Once I have worked out whether a bayonet or screw fitting is required, I can change a light bulb.
I have been known to insert a two-pin plug into an adaptor – and even into a wall socket. And I can switch on a laptop and mow a lawn. But that’s about it, really. I am not a handyman.
If I needed to drill a hole or paint a wall, I used to call upon my old school buddy, Mike Morgan, a man who had travelled the world in the sixties with the Merchant Navy. I admired his ability to stop a tap dripping by fixing a washer, let alone the fact that he had laid a new floor in his impressive house in Kent. My brother-in-law (a teacher) had, with his bare hands and a little specialist help, created an extension to his house, while my father-in-law had actually built a house in Brazil, installing the plumbing and the electrics. How I envy such people.
One of my Brazilian father-in-law’s closest friends was a farmer. Not only could he keep cattle, pigs and chickens, but he also delivered their new-born calves and piglets and wrung chickens’ necks. Being squeamish, I couldn’t even watch him doing this. It was all I could do to witness a horse farting.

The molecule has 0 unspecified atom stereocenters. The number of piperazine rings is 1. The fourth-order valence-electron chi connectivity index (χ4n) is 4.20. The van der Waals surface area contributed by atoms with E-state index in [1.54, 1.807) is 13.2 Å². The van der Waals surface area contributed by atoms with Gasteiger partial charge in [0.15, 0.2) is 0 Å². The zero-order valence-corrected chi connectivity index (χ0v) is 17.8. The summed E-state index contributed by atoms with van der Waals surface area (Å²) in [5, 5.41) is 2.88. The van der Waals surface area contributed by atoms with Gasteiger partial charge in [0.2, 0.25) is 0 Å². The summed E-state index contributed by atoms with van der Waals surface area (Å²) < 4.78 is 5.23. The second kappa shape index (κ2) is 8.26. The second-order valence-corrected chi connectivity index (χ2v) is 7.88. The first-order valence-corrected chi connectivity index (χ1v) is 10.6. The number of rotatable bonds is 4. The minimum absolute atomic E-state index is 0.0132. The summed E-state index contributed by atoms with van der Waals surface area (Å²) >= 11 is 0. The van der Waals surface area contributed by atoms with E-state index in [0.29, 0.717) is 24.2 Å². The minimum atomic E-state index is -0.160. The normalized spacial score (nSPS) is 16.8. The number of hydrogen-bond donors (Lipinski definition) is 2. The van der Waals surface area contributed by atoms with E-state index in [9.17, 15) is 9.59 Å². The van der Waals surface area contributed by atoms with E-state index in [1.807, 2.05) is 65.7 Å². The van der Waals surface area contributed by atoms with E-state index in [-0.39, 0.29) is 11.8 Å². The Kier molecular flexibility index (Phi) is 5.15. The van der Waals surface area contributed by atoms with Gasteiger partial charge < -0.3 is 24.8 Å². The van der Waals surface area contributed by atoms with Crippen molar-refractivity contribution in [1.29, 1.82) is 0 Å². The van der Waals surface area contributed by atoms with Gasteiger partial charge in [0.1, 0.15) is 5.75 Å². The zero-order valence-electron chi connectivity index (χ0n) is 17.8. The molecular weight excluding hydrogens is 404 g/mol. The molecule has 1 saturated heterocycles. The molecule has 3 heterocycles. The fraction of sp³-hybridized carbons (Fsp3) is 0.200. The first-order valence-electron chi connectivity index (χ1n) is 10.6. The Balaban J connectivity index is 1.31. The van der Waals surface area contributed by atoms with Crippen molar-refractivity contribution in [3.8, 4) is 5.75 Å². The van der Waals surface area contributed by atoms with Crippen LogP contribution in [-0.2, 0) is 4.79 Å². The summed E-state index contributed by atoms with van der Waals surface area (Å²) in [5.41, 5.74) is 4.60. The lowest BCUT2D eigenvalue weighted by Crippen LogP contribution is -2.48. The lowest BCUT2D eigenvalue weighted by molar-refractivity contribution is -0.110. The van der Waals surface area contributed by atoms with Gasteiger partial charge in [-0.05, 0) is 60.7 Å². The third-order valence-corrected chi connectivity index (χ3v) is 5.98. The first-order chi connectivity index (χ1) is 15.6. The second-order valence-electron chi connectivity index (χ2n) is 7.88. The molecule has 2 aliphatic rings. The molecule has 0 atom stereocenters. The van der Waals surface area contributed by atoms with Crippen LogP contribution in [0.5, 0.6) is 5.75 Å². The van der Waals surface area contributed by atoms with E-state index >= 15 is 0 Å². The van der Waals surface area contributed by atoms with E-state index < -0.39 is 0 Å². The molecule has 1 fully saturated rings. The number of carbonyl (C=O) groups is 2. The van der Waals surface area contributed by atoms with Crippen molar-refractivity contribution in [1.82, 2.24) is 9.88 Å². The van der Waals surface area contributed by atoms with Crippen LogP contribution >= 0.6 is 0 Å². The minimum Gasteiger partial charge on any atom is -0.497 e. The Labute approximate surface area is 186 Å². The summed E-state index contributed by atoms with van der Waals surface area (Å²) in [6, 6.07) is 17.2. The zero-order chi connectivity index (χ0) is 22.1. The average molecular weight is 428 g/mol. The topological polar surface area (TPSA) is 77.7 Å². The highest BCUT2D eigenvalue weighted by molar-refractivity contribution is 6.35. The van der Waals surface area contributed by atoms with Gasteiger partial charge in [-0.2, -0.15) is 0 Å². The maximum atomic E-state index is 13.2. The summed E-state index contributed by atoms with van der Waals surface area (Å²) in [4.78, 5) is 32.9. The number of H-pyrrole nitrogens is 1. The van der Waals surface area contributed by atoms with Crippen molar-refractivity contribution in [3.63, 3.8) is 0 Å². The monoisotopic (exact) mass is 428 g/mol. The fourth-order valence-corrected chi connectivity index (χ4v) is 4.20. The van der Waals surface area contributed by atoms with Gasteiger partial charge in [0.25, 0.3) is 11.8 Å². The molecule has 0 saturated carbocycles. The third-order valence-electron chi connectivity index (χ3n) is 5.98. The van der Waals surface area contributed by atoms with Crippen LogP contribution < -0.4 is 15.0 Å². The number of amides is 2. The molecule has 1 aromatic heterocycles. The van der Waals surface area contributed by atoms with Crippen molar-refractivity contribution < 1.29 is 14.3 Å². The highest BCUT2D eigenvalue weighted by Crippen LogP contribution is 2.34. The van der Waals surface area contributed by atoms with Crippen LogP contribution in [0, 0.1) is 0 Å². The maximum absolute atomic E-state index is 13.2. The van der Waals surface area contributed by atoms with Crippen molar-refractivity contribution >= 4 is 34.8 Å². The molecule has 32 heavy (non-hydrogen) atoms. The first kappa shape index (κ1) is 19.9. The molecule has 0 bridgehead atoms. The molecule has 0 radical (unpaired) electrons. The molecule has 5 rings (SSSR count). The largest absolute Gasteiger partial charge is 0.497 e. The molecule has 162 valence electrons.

Gardening is almost as much out of the question as farming. My mother maintained a beautiful garden into her nineties and could name every flower, plant and tree. My father tended his vegetable garden to ensure the Sunday roast was accompanied by the freshest, healthiest produce. But I learned nothing from them. As I can hardly distinguish between a radish and a dandelion, I have either to employ a gardener or live in a flat.
As for motor cars! The mysteries of everything under the bonnet are quite beyond me, and how do people use jump leads? I can drive and I can fill up with petrol but if anything fails to function I am flummoxed. I remember running out of petrol on the way back from Oxford a few months after passing my driving test. I called my father from a phone box and, while waiting for him, I noticed one of the tyres was pretty flat. I started thinking. Maybe the car would start if I asked my father to put some air in the offending tyre.
Obviously, I have never bought anything which requires assembling – or even anything which is accompanied by instructions – apart from the odd packet of Ibuprofen. While my neighbours spend Sunday mornings at their garages, transferring engines from Aston Martins to London taxis for the hell of it, I just pray that my car will start in the morning. Otherwise, what would I do?